Eastern Auctions has two collections heavy on postal history coming up in the Oct. 16, sale, the Harvey Poole collection of Canada and British North America, and the Jack Wallace Collection of British Columbia and Vancouver. The Poole collection, first started in the 1950s, has expanded for several decades. As with his Newfoundland collection, sold in 2008, the auction is strong in essays, proofs and imperfs. The collection offers a large selection of presentation booklets. The booklets, produced for government and postal officials include a rare Jubilee booklet, and issues from the 1920s through to the 1950s. The essay section is virtually complete, with only some colour variations missing, as well as many stamps never issued. Lot 39 is a block essay of six two-cent Queen Victoria, printed by Canadian Bank Note in green on thin Japanese paper showing the running horse overprint and sample handstamp. Previously in the Vincent G. Greene collection, it is estimated at $2,000 plus. Continue reading →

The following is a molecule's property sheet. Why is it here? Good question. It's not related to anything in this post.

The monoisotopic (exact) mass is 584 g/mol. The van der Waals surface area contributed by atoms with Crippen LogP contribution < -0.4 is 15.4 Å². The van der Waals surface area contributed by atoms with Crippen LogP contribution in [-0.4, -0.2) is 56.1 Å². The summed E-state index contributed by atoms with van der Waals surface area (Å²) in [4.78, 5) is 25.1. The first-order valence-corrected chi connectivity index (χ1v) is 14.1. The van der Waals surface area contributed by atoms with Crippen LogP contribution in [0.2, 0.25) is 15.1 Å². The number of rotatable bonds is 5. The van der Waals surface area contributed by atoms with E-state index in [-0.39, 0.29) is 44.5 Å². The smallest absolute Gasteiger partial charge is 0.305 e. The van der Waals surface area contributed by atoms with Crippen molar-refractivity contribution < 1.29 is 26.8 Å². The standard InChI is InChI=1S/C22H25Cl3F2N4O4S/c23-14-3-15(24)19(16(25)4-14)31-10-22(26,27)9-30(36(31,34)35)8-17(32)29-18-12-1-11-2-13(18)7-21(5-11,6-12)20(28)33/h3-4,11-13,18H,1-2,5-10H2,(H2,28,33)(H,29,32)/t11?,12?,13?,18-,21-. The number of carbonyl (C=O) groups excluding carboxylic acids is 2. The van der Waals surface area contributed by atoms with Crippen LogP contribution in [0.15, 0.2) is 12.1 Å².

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I know that stamp collecting doesn’t always have to make sense, but for years I have been confused about postal history. There can be little doubt that postal history is interesting to most collectors. Stand back at almost any stamp event where there are exhibits and watch the people. Most collectors spend a lot of time looking at postal history, particularly where it tells a story. Great rarities may be incredible, but when we look at letters and see them in the context of a human story it means so much more. Those are the exhibits where most people stop, and spend a fair amount of time reviewing.
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